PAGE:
This is a guest post by Emily Callaghan. If you want to guest post on Go Backpacking, please read more here.
French guys in America. English guys in Spain. Spanish guys in France. Argentinians in well, Argentina.
Traveling, among other things, is about hooking up.
Are girls sluts if they sleep around? (Don't answer that.) Are they tramps if their repertoire includes people of other languages, countries and cultures?
Absolutely not. In my opinion, they're resourceful.
I should clarify what this “hooking up” business is, exactly. Not until I was abroad did I realize that I had a PG-rated conception, and so I'm using the term as such. Hooking up in my eyes was making out. Anything past that was, well, something past that. “Yeah dude, I totally hooked up with Roberto in the middle of the dance floor last night,” I told Caroline, a hostel roommate.
Come to think of it, I've gotten more strange looks than I've deserved over the years.
I shouldn't over-generalize. Some people are committed (maybe even faithful), celibate, or unlucky at gettin' lucky. And just like there are things that single or promiscuous people miss out on by not settling down with one individual, those who don't engage in the said hooking up while traveling are missing out as well.
Hooking up, in my eyes, is learning.
Traveling, and living in hostels, is life in fast-forward. People are constantly coming and going, which has its pluses and minuses, but knowing you have just two coinciding days with some 28-year-old Australian may make the seven year age gap less off-putting as you consider the question, “what's the worst that can happen?” and rationalize, “I've got no time to waste.”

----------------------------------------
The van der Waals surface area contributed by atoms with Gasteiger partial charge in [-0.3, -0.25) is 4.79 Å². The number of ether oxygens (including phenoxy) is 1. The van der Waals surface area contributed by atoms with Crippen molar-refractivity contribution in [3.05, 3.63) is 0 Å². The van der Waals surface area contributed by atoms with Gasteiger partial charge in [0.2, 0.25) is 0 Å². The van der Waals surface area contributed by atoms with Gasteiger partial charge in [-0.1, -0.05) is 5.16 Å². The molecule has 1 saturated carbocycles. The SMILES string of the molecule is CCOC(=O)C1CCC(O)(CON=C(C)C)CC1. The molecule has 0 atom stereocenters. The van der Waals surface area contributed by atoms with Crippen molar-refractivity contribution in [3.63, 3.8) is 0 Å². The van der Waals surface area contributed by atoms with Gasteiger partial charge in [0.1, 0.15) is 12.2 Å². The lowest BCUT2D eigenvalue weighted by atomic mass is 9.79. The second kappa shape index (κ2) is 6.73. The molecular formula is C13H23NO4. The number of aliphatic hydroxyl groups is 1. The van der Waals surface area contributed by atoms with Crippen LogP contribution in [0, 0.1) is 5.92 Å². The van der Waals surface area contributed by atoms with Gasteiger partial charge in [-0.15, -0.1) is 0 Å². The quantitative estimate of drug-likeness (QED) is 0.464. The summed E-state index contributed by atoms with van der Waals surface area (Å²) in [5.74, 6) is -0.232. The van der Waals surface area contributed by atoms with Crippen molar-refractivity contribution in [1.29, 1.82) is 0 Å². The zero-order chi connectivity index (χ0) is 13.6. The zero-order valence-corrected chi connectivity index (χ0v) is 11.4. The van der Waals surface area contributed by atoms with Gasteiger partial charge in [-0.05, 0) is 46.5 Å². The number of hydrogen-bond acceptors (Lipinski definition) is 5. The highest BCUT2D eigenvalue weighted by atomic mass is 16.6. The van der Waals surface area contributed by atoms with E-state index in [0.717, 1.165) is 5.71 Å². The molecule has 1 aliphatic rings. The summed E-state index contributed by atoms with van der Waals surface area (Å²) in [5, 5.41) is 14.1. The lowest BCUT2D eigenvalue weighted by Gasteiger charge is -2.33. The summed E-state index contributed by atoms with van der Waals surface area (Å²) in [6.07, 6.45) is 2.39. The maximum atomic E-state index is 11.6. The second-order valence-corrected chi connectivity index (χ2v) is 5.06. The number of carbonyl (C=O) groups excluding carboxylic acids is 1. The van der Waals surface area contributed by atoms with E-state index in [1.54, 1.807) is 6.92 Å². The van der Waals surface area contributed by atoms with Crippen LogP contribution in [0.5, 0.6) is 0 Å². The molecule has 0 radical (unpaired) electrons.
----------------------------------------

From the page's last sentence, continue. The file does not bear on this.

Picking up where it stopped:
It's the perfect opportunity for trial-and-error; a chance to do things that are far less appealing when involving a co-worker or classmate whom you'll see come Monday. And how much about the world will you learn from someone who lives in your neighborhood compared to a member of the opposite sex from another country.
The benefits extend past the obvious. Hooking up removes a wall and opens a door. Let the knowledge flood in.
There's nothing like the insight gained laying side-by-side in a twin hostel bed on pilling sheets after sleeping with a Brazilian, hearing mumbled Portuguese/Spanish about how they haven't felt so relaxed since they found their pet monkey after it escaped from their Copacabana balcony to a playground when they were twelve years old.
It sparked my interest. A month later I found myself in that very part of Rio de Janeiro with an Israeli who taught me how to cook shakshuka and to let my “independent girl” guard down.
I spent a few hour-and-forty-five-minute blocks of time in “telos,” more or less sex hotels which are a cultural staple, with a Buenos Aires native. I learned of idioms and local bands. I took two-hour local buses to his suburban neighborhood – somewhere I would never visit had I not “known a guy.”
I'd rather hear of childhood memories and be shown around by a local than read the “culture” and “where to go” sections in the Lonely Planet guide book, and I think most people would concur.
Considering the experiences, the language, the stories and the cultural understanding that come with it, I think all who have done so have to agree that traveling wouldn't be traveling without hooking up.
Emily Callaghan is currently writing a book on the topic of her former study abroad program vs. living in a foreign country and learning through foreign boys. She writes a regular column for The Smart Set, and is the Editor of Table Matters.
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